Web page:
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D'Angelo Russell said he had time after Sunday's 96-88 victory over the Spurs.

At the end of his Zoom media availability, Jon Krawczynski of The Athletic asked Russell about a tweet he made this week concerning the insurrection at the U.S. Capitol in Washington on Wednesday. Russell's expletive-laden tweet expressed outrage at the government for allowing the mob to overtake the Capitol.

After getting the question, Russell said: "I'm not in any rush right now. I think it's the perfect time to do this. … I'd love to hear y'all's opinion on that and we can play tennis with that."

So Russell asked five of the media members who regularly cover the Wolves to share their perspective of the riot at the Capitol.

It was the kind of moment that could happen more organically when reporters and athletes share space in a locker room when there isn't a pandemic keeping those sides isolated. But Russell was happy to have a discussion via Zoom and listened to each reporter give his perspective and then offer his at the end. Here's what he said:

"We let that happen as a country, a higher power, whatever you want to say, we let that happen. It brought eyes to the unfairness of what we're living in this country. It just brought more eyes to it. I will say that with all this going on, it's triggered a lot of attention toward just this topic in general.

"It's allowing us to sit back and think about how we're going to respond to this as a nation, as an individual, as a teacher. Anything you do, your voice is going to matter. A lot of young kids nowadays, they probably won't see this and they probably won't understand what's going on, but it is a revolution. It is a change. It is something that, I feel that it can only go up from here. Being able to recognize what's right and what's wrong in these situations and see how people are taken advantage of is the wrong thing to do."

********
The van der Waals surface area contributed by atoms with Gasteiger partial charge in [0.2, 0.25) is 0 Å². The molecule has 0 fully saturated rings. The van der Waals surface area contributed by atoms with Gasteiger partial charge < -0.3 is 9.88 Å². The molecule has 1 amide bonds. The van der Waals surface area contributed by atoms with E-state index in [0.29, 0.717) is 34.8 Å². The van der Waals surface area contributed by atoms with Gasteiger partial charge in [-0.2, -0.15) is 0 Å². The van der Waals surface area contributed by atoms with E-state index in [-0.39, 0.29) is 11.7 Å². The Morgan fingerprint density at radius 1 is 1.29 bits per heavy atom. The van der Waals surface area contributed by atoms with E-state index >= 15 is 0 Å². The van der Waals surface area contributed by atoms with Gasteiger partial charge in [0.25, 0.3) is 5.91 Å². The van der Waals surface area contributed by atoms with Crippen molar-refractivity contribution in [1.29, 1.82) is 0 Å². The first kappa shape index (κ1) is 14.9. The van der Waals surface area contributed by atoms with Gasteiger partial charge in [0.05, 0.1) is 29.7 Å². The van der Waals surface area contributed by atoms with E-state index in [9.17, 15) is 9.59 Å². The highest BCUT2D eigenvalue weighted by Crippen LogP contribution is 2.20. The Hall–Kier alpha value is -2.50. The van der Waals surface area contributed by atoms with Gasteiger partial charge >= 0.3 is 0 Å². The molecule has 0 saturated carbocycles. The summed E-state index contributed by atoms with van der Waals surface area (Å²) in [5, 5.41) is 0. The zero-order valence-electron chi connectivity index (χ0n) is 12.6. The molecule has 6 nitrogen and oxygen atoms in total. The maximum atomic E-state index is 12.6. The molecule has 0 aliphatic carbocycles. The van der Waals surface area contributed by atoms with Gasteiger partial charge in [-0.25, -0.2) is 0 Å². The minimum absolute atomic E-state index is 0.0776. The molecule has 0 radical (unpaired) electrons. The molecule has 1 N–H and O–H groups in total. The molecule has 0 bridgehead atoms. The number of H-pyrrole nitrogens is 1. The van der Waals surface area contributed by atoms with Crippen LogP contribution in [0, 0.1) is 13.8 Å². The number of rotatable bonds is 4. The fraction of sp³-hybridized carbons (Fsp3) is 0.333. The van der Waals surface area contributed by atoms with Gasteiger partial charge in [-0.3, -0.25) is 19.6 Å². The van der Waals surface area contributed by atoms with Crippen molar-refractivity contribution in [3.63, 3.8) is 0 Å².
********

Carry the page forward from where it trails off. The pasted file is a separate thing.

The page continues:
Players around the league have reacted to what they saw with Russell joining their chorus this week, a response that has grown louder in the NBA and WNBA since the killing of George Floyd in Minneapolis in May.

Russell is among those using his voice to speak out on these issues. He was on the front lines of his hometown in Louisville this summer when protests were happening in response to the killing of Breonna Taylor. He posted on Instagram his participation in the rallies and even addressed a crowd as someone a lot of people look up to in Louisville.

"Don't let off of it," Russell said in December when asked about his involvement in social justice."Anytime we have a platform, keep raising that eyebrow to a lot of people that don't understand or are uneducated to the topic."